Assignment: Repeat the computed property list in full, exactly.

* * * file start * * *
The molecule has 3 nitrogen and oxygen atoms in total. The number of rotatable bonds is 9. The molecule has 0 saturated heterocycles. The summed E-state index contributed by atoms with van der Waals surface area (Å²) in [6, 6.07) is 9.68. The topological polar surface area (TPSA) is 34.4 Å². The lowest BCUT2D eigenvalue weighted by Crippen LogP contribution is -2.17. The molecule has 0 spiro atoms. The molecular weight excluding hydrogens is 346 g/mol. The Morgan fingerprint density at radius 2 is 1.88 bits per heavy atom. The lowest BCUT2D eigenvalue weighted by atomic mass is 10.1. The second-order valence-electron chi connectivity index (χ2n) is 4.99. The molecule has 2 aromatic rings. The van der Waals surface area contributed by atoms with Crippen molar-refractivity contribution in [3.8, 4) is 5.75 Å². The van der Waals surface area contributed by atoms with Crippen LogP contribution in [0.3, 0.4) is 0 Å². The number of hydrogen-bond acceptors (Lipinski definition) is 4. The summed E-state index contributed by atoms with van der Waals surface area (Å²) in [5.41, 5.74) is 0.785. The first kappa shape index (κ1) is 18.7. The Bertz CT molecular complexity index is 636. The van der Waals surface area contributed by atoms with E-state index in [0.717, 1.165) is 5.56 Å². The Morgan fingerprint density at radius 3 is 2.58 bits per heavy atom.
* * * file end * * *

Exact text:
The molecule has 3 nitrogen and oxygen atoms in total. The number of rotatable bonds is 9. The molecule has 0 saturated heterocycles. The summed E-state index contributed by atoms with van der Waals surface area (Å²) in [6, 6.07) is 9.68. The topological polar surface area (TPSA) is 34.4 Å². The lowest BCUT2D eigenvalue weighted by Crippen LogP contribution is -2.17. The molecule has 0 spiro atoms. The molecular weight excluding hydrogens is 346 g/mol. The Morgan fingerprint density at radius 2 is 1.88 bits per heavy atom. The lowest BCUT2D eigenvalue weighted by atomic mass is 10.1. The second-order valence-electron chi connectivity index (χ2n) is 4.99. The molecule has 2 aromatic rings. The van der Waals surface area contributed by atoms with Crippen molar-refractivity contribution in [3.8, 4) is 5.75 Å². The van der Waals surface area contributed by atoms with Crippen LogP contribution in [0.3, 0.4) is 0 Å². The number of hydrogen-bond acceptors (Lipinski definition) is 4. The summed E-state index contributed by atoms with van der Waals surface area (Å²) in [5.41, 5.74) is 0.785. The first kappa shape index (κ1) is 18.7. The Bertz CT molecular complexity index is 636. The van der Waals surface area contributed by atoms with E-state index in [0.717, 1.165) is 5.56 Å². The Morgan fingerprint density at radius 3 is 2.58 bits per heavy atom.